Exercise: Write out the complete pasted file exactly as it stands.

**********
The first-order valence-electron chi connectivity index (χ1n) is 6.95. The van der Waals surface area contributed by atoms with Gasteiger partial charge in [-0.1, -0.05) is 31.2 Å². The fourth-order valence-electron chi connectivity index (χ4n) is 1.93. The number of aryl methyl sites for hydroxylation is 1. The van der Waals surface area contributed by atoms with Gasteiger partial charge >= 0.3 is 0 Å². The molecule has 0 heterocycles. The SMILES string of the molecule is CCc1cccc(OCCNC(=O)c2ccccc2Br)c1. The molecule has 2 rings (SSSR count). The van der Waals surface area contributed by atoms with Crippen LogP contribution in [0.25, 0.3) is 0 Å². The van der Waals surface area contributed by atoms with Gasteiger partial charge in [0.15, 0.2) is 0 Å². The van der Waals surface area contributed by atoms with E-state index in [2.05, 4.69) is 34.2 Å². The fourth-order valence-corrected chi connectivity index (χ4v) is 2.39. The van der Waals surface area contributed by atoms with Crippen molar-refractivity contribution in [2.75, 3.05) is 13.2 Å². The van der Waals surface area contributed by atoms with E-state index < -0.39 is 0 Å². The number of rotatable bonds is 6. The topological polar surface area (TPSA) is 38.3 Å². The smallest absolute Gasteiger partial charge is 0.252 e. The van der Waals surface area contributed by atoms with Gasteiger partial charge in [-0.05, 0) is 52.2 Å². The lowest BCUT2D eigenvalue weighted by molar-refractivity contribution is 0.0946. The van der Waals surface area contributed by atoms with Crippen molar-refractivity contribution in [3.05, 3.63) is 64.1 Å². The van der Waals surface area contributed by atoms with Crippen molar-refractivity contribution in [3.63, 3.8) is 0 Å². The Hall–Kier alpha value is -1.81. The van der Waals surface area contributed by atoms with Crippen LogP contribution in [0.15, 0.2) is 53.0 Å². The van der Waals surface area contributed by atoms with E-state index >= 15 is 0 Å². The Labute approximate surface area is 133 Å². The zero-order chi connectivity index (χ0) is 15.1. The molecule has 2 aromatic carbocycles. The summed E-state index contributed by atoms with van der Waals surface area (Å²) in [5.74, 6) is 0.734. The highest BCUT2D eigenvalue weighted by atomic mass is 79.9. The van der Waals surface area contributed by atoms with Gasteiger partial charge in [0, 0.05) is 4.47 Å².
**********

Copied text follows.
The first-order valence-electron chi connectivity index (χ1n) is 6.95. The van der Waals surface area contributed by atoms with Gasteiger partial charge in [-0.1, -0.05) is 31.2 Å². The fourth-order valence-electron chi connectivity index (χ4n) is 1.93. The number of aryl methyl sites for hydroxylation is 1. The van der Waals surface area contributed by atoms with Gasteiger partial charge >= 0.3 is 0 Å². The molecule has 0 heterocycles. The SMILES string of the molecule is CCc1cccc(OCCNC(=O)c2ccccc2Br)c1. The molecule has 2 rings (SSSR count). The van der Waals surface area contributed by atoms with Crippen LogP contribution in [0.25, 0.3) is 0 Å². The van der Waals surface area contributed by atoms with Gasteiger partial charge in [0.15, 0.2) is 0 Å². The van der Waals surface area contributed by atoms with E-state index in [2.05, 4.69) is 34.2 Å². The fourth-order valence-corrected chi connectivity index (χ4v) is 2.39. The van der Waals surface area contributed by atoms with Crippen molar-refractivity contribution in [2.75, 3.05) is 13.2 Å². The van der Waals surface area contributed by atoms with E-state index < -0.39 is 0 Å². The number of rotatable bonds is 6. The topological polar surface area (TPSA) is 38.3 Å². The smallest absolute Gasteiger partial charge is 0.252 e. The van der Waals surface area contributed by atoms with Gasteiger partial charge in [-0.05, 0) is 52.2 Å². The lowest BCUT2D eigenvalue weighted by molar-refractivity contribution is 0.0946. The van der Waals surface area contributed by atoms with Crippen molar-refractivity contribution in [3.05, 3.63) is 64.1 Å². The van der Waals surface area contributed by atoms with Crippen molar-refractivity contribution in [3.63, 3.8) is 0 Å². The Hall–Kier alpha value is -1.81. The van der Waals surface area contributed by atoms with Crippen LogP contribution in [0.15, 0.2) is 53.0 Å². The van der Waals surface area contributed by atoms with E-state index >= 15 is 0 Å². The Labute approximate surface area is 133 Å². The zero-order chi connectivity index (χ0) is 15.1. The molecule has 2 aromatic carbocycles. The summed E-state index contributed by atoms with van der Waals surface area (Å²) in [5.74, 6) is 0.734. The highest BCUT2D eigenvalue weighted by atomic mass is 79.9. The van der Waals surface area contributed by atoms with Gasteiger partial charge in [0, 0.05) is 4.47 Å².